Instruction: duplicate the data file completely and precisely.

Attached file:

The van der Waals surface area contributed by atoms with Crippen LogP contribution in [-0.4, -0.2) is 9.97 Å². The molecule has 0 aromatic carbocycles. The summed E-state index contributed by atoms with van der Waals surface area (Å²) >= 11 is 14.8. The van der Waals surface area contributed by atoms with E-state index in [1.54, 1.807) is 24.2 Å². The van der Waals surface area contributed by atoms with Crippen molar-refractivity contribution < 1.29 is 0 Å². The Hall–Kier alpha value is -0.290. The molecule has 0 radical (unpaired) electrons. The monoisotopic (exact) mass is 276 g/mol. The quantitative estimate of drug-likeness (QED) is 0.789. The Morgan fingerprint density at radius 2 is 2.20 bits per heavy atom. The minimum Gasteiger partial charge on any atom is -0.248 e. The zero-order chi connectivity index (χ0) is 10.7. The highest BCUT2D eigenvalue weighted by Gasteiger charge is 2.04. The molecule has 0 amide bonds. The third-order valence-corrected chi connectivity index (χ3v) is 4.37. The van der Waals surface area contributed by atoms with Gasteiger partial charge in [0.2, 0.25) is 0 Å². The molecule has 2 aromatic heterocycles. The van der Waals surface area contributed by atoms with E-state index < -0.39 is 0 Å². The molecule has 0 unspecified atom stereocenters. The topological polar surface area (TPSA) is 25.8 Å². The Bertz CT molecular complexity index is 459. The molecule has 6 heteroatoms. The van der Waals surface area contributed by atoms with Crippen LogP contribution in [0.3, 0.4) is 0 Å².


The van der Waals surface area contributed by atoms with Crippen LogP contribution in [-0.4, -0.2) is 9.97 Å². The molecule has 0 aromatic carbocycles. The summed E-state index contributed by atoms with van der Waals surface area (Å²) >= 11 is 14.8. The van der Waals surface area contributed by atoms with E-state index in [1.54, 1.807) is 24.2 Å². The van der Waals surface area contributed by atoms with Crippen molar-refractivity contribution < 1.29 is 0 Å². The Hall–Kier alpha value is -0.290. The molecule has 0 radical (unpaired) electrons. The monoisotopic (exact) mass is 276 g/mol. The quantitative estimate of drug-likeness (QED) is 0.789. The Morgan fingerprint density at radius 2 is 2.20 bits per heavy atom. The minimum Gasteiger partial charge on any atom is -0.248 e. The zero-order chi connectivity index (χ0) is 10.7. The highest BCUT2D eigenvalue weighted by Gasteiger charge is 2.04. The molecule has 0 amide bonds. The third-order valence-corrected chi connectivity index (χ3v) is 4.37. The van der Waals surface area contributed by atoms with Gasteiger partial charge in [0.2, 0.25) is 0 Å². The molecule has 2 aromatic heterocycles. The van der Waals surface area contributed by atoms with E-state index < -0.39 is 0 Å². The molecule has 0 unspecified atom stereocenters. The topological polar surface area (TPSA) is 25.8 Å². The Bertz CT molecular complexity index is 459. The molecule has 6 heteroatoms. The van der Waals surface area contributed by atoms with Crippen LogP contribution in [0.3, 0.4) is 0 Å².